Remember the corner store and the sidewalk leading down to the old movie theater at the end of the street. As a child growing up in a small northeast town it, is possible those are the very same memories many of you have experienced. It wasn’t long ago that a majority of small rural towns had corner stores and drive-ins and five-and-dimes that were the lifeblood of their communities.
Remembering is about all anyone can do now. The corner store in no more and the theater has been torn down a few decades previous, and the five-and-dimes have been replaced by the big box stores in neighboring larger population centers..
In the pursuit of progress and modernization, the small town mentality has dissipated. Case in point is a small northern Maine town of Danforth.
Danforth has a population of around 589 persons, according to the 2010 US Census. This rural hamlet is approximately 100 mile northeast of Bangor at the crossroads of rural route 169 and US Route One in Washington County.
There were a few sources of revenue for the town. Among them was the Gillis Lumber Mill on Maple Street, which employed on average 15 to 20 people prior to closing its doors in 2002. Founded by Mancel Gillis. The Gillis’ did the best they could to hold onto a business during very difficult economic times.
The lumber and logging industry was the lifeblood, for communities similar to Danforth. Kinney, Hanscomb, Parker and Hannington Lumber and Logging operations would harvest trees for one of the paper and pulp mills in the region.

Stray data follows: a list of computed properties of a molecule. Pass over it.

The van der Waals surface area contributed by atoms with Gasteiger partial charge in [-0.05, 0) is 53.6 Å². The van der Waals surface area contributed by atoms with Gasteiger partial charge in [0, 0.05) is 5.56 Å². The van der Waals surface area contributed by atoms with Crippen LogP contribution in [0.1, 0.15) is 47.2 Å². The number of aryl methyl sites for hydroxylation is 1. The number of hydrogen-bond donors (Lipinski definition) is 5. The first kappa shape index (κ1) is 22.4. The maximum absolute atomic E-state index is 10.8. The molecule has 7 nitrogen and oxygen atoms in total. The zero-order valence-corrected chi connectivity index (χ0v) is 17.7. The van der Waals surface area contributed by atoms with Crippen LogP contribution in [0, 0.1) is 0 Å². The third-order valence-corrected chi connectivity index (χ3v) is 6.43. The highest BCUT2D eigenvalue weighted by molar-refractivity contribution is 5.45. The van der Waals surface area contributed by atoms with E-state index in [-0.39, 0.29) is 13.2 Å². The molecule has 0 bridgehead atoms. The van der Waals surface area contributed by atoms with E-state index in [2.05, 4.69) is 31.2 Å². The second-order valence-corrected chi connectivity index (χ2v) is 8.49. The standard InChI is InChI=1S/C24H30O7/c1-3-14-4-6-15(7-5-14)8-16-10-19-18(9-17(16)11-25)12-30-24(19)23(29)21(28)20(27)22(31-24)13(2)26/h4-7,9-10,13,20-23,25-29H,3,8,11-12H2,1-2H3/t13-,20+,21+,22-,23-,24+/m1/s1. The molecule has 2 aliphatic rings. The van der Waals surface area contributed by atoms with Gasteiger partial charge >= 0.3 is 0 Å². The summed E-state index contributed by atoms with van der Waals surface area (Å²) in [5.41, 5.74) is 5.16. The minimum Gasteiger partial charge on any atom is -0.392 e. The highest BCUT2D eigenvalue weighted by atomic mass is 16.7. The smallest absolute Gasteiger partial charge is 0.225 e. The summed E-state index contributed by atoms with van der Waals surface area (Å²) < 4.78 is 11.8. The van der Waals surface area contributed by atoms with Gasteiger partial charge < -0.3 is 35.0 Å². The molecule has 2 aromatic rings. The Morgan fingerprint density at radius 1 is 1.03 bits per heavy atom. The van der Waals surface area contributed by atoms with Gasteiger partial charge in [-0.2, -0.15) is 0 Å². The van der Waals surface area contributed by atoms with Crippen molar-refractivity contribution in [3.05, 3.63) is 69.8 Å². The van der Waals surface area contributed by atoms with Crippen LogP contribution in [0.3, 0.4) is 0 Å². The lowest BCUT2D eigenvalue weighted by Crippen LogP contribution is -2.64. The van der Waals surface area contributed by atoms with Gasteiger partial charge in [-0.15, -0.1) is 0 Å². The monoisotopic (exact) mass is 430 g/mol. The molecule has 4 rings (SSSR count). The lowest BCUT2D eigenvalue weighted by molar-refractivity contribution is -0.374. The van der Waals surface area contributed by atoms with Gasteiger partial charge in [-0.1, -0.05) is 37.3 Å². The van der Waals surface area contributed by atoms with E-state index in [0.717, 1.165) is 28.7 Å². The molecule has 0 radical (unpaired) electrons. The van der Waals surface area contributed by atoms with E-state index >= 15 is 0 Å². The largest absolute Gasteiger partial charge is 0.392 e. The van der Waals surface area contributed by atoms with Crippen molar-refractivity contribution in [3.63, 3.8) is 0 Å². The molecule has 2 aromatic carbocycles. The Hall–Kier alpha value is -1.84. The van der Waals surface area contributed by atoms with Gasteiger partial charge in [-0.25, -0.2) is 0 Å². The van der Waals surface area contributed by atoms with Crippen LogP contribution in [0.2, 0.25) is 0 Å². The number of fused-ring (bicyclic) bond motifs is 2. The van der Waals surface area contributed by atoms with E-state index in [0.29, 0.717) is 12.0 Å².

The residents of Danforth are some of the hardest working people in the country, bar none. For many generations, the men and women of Danforth would leave early in the morning to go several miles away and harvest trees from the abundant supply of forests that Northern Maine has to offer. It was a common site to see men and women walking down the road at the break of dawn with their dinner pail in hand, headed to the mill. Skidders parked alongside the roadways were a common site as well.
In the morning, workers would gather at Nadine’s for a hot cup of coffee and a quick bite before braving the elements. Local school children would walk up the hill on 169 from the town center to begin their day of learning at East Grand School. The school had students from kindergarten -12th grade.
During the winter months, it was a course in work hard, eat well, and then go to bed early to start it all over again the next day. They would then look forward to the weekend where these Mainers would participate in their favorite past-times. Some residents enjoyed fishing and hunting, while others would pursue more artistic endeavors.
When East Grand Lake was frozen over during the coldest months, little ice shacks would dot the landscape of that body of water. The fishermen would brave the cold to catch one of the several species of fish residing in the depths of the water.
Hunting for many was not only a recreational activity but, a way to provide meat for the long winter months for the entire family. Generations of hunters passed down the skills and techniques to family members that they learned from their ancestors.
Summertime in Danforth was a great experience also. If you were one of the lucky few, you had a camp on either the Baskehegan River or East Grand Lake. Many families would spend weekends fishing, boating, water-skiing and the like during the few warm months of the year.
If you weren’t fortunate enough to have a camp, chances are you had a friend who did.
The most important aspect of life in this rural community was family. Several generations of a family resided together in the town. From siblings to cousins you were never far from relatives.
Due to environmental and other difficulties, forest harvesting came to a crashing halt for a few years in the 90’s and is resuming at a painfully slow pace. Many in the small town have fled to larger population areas, or if they were able to remain in their homes some have let their abodes fall into disrepair.